uint\*_t and standards


After my post about getting libnjb to compile on Solaris I got a couple of comments around uint\*_t types, and why we defined uint's in the manner that we do. Mainly because the convention we use is a standard, as per Ansi C99, the Single Unix Specification (which supercedes Posix and XPG).

Unfortunately all of these specs cost money to download (something of a bone of contention with me, open standards should be free to view), but the best online explanation that I can find is available in this article by Michael Barr over on O'Reilly. From that article I quote

In hindsight, it sure would have been nice if the authors of the C standard had defined 
some standard names and made compiler providers responsible for providing the appropriate 
typedef for each fixed-size integer type in a library header file. Alternatively, of 
course, the C standard could have specified (as Java does) that each of the types short, 
int, and long has a standard width on all platforms; but that can have an impact on 
performance, particularly on 8-bit processors that must implement 16- and 32-bit additions 
in multi-instruction sequences.

Interestingly, it turns out that the authors of a 1999 update to the ISO C standard 
(hereafter "C99") did just that. It seems the ISO organization has finally put the weight 
of its standard behind a preferred set of names for signed and unsigned fixed-size integer 
data types. The newly defined type names are as follows:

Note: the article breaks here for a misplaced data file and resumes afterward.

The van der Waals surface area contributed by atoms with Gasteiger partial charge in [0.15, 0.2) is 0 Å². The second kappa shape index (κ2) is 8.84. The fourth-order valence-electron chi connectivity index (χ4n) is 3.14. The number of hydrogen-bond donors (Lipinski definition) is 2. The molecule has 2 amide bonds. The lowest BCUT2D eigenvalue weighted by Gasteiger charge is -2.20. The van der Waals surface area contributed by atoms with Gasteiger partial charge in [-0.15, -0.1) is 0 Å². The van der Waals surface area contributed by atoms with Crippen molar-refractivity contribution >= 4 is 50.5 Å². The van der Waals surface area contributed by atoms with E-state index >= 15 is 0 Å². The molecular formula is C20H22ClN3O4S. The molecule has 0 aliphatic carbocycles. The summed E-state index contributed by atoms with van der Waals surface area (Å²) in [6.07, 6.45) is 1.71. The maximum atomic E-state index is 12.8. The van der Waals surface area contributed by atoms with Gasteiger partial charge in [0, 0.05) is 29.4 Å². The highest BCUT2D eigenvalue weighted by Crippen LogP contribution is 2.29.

8-bit:  int8_t   uint8_t
16-bit: int16_t  uint16_t
32-bit: int32_t  uint32_t
64-bit: int64_t  uint64_t
So there you go.

[ update - 05/05/05 ]
A couple of people have commented that you can access the Unix O3 spec here, thanks for the clarification. Anyone got a url for a C99 spec that they can point us at?

[update - 07/05/05 ]
Terry Lambert pointed me at a C99 spec.

Comments:

Actually, the Open Group makes a lot of it's standards available for free on line. For example, I searched for "inttypes.h" on Google and found: <http://www.opengroup.org/onlinepubs/007908799/xsh/inttypes.h.html> Thought you might like to know.

Posted by Byron on May 03, 2005 at 11:29 PM IST #

See the Open Group UNIX site or the spec directly.

Posted by guest on May 04, 2005 at 04:11 AM IST #

Thanks for the clarification folks, I've updated the posting with a link to the unix 03 spec. Still need to find a C99 spec though.

Posted by fintanr on May 04, 2005 at 08:07 PM IST #

The drafts are always publicly available. In the case of the C standards, there's usually very little difference. Check out section 7.18,1. http://www.open-std.org/jtc1/sc22/open/n2794/n2794.txt

Posted by Anthony Liguori on May 06, 2005 at 08:52 AM IST #

The reference Anthony gave is dated 1998. The actual final draft is n869 from 18 January 1999: http://dev.unicals.com/papers/c99-draft.html The final draft is identical to the release version.

Posted by Terry Lambert on May 06, 2005 at 08:07 PM IST #

Thanks folks, updating the article now.

Posted by fintanr on May 06, 2005 at 10:14 PM IST #

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